On February 12, California lawmakers convened a joint legislative hearing to discuss the proposed regulations governing hydraulic fracturing in California.  For further information about the proposed regulations, see the December 19 post.  The lawmakers heard from four panels, including the Department of Conservation’s Division of Oil, Gas and Geothermal Resources (DOGGR), Department of Toxic Substances Control, State Water Resources Control Board, Air Resources Board and various local agencies, stakeholders and environmental organizations. 

Lawmakers asked the agencies to address potential impacts of fracking relating to seismic activity, soil contamination, and drinking water quality.  In response, the agencies indicated that they do not believe fracking poses significant risk to the environmental or public health.  Other key questions raised focused on the timeline for notification of planned fracking activities to surrounding property owners and the disclosure of the ingredients in fracking fluids.  Participants also questioned whether regulatory agencies had enough qualified personnel on staff to conduct critical inspections and enforce the regulations.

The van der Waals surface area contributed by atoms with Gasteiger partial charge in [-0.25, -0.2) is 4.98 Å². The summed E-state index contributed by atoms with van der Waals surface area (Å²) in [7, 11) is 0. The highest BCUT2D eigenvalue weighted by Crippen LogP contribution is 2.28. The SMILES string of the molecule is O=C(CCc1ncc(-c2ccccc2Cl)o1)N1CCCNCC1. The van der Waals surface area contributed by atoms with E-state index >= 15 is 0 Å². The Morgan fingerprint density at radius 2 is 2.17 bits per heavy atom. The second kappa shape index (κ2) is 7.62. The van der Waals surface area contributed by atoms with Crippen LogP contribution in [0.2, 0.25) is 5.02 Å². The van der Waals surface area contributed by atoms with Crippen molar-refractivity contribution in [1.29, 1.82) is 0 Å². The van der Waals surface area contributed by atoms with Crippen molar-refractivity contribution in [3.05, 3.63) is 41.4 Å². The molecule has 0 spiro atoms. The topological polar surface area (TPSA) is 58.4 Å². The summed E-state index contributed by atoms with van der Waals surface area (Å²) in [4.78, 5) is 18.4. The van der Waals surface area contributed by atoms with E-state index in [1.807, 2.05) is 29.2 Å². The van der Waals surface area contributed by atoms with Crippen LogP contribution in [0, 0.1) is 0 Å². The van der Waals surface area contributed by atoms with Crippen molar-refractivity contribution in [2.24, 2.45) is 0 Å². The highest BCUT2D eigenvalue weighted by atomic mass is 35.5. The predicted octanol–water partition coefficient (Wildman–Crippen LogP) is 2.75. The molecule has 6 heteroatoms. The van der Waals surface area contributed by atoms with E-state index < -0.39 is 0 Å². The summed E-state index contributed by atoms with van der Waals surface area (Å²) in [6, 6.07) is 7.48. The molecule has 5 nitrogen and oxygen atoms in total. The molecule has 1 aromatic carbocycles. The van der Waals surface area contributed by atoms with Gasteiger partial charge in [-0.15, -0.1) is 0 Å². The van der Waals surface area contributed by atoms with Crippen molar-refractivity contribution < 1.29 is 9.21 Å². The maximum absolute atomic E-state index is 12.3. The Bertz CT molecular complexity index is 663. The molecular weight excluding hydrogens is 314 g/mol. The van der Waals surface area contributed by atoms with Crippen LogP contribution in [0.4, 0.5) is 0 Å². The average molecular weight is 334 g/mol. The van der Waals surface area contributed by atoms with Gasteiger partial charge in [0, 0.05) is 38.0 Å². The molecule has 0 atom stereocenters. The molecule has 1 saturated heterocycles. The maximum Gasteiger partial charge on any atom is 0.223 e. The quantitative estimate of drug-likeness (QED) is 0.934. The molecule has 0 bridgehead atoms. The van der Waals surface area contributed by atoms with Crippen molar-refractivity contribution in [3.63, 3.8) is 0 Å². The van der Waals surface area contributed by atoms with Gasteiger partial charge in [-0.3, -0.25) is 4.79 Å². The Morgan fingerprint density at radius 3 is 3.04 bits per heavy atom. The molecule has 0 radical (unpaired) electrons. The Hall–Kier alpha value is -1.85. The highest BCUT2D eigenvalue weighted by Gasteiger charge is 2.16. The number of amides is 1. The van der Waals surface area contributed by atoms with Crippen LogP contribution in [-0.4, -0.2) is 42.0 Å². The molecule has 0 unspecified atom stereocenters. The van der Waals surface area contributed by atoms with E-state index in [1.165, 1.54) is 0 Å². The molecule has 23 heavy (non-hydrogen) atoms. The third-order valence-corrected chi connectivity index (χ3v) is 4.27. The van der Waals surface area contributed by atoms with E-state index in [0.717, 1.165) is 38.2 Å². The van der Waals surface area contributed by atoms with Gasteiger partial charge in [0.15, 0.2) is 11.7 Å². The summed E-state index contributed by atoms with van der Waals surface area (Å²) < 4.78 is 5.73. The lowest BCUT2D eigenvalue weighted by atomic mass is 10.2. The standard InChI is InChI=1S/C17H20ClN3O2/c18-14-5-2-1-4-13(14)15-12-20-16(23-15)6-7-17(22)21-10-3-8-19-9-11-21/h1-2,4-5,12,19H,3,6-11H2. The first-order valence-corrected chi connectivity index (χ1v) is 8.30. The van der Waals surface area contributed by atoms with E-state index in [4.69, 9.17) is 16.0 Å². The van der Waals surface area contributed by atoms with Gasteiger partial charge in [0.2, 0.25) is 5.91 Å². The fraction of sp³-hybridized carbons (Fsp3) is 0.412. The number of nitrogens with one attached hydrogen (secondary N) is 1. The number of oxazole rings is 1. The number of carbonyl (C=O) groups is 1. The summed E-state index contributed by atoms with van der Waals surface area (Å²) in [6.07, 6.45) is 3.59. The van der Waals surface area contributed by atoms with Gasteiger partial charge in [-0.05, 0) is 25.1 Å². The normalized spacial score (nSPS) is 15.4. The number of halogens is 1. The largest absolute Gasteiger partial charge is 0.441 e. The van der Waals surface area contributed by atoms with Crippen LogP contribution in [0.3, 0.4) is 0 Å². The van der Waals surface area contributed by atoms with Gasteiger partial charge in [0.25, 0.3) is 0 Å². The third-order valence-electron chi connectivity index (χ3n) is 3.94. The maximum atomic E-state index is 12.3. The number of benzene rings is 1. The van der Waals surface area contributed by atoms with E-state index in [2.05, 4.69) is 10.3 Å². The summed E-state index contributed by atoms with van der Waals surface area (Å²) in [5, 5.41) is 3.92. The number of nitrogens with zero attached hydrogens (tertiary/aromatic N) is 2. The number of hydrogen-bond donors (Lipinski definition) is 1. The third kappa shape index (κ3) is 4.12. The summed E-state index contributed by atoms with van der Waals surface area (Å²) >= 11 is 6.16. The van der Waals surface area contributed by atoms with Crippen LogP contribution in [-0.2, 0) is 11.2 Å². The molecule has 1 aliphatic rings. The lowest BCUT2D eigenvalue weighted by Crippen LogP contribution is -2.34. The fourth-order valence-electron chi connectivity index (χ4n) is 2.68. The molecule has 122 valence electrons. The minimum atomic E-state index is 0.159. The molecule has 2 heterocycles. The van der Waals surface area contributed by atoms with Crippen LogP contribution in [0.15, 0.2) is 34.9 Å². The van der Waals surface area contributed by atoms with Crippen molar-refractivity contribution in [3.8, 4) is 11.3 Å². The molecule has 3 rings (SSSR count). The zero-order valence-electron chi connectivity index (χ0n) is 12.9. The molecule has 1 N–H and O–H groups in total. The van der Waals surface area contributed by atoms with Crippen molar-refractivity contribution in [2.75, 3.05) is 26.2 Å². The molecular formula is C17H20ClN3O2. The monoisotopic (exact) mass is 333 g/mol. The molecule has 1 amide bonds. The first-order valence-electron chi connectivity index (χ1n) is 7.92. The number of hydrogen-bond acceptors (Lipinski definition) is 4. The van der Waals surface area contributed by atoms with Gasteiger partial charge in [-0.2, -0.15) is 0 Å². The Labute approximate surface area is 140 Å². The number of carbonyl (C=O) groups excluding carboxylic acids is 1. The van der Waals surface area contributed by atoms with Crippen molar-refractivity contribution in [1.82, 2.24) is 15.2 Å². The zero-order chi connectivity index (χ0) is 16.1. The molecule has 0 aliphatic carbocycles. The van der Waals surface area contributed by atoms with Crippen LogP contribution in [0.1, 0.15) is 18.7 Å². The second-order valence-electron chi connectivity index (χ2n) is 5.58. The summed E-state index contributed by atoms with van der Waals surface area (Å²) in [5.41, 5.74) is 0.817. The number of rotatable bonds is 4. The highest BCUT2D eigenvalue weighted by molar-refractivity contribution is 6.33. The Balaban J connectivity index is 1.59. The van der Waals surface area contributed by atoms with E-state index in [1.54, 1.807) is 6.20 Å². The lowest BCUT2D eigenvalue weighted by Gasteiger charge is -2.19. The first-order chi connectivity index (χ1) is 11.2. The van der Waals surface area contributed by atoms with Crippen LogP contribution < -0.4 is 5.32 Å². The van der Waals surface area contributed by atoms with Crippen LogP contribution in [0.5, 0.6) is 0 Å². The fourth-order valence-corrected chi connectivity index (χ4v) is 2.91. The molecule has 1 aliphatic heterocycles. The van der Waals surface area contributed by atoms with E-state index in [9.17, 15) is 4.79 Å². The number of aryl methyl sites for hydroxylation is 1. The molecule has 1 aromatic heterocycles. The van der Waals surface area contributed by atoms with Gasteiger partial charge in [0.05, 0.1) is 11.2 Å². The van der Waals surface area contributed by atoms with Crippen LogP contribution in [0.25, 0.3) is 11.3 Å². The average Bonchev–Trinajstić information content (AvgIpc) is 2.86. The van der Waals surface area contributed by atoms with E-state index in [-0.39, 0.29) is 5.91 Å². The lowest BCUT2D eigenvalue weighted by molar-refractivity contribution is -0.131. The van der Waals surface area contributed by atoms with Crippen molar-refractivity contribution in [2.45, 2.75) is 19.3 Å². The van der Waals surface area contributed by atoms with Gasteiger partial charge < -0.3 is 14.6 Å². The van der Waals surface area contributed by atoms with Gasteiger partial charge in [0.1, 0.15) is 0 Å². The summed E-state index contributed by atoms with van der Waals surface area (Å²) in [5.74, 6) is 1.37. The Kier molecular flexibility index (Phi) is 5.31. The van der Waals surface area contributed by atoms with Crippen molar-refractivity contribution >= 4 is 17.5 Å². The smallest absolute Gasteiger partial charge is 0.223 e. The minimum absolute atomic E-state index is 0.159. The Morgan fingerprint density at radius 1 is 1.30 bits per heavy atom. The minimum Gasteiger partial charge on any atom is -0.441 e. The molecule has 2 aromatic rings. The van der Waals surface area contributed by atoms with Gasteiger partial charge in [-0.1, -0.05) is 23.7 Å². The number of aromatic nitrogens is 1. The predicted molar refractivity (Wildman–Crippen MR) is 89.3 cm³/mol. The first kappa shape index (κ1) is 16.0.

DOGGR’s regulations are still moving through the rule-making process.  The first public workshop was held in Los Angeles on February 19.  See DOGGR’s website for information on dates, time and locations for additional workshops in Bakersfield and Sacramento.

Co-authored by Michael N. Mills and Robin B. Seifried.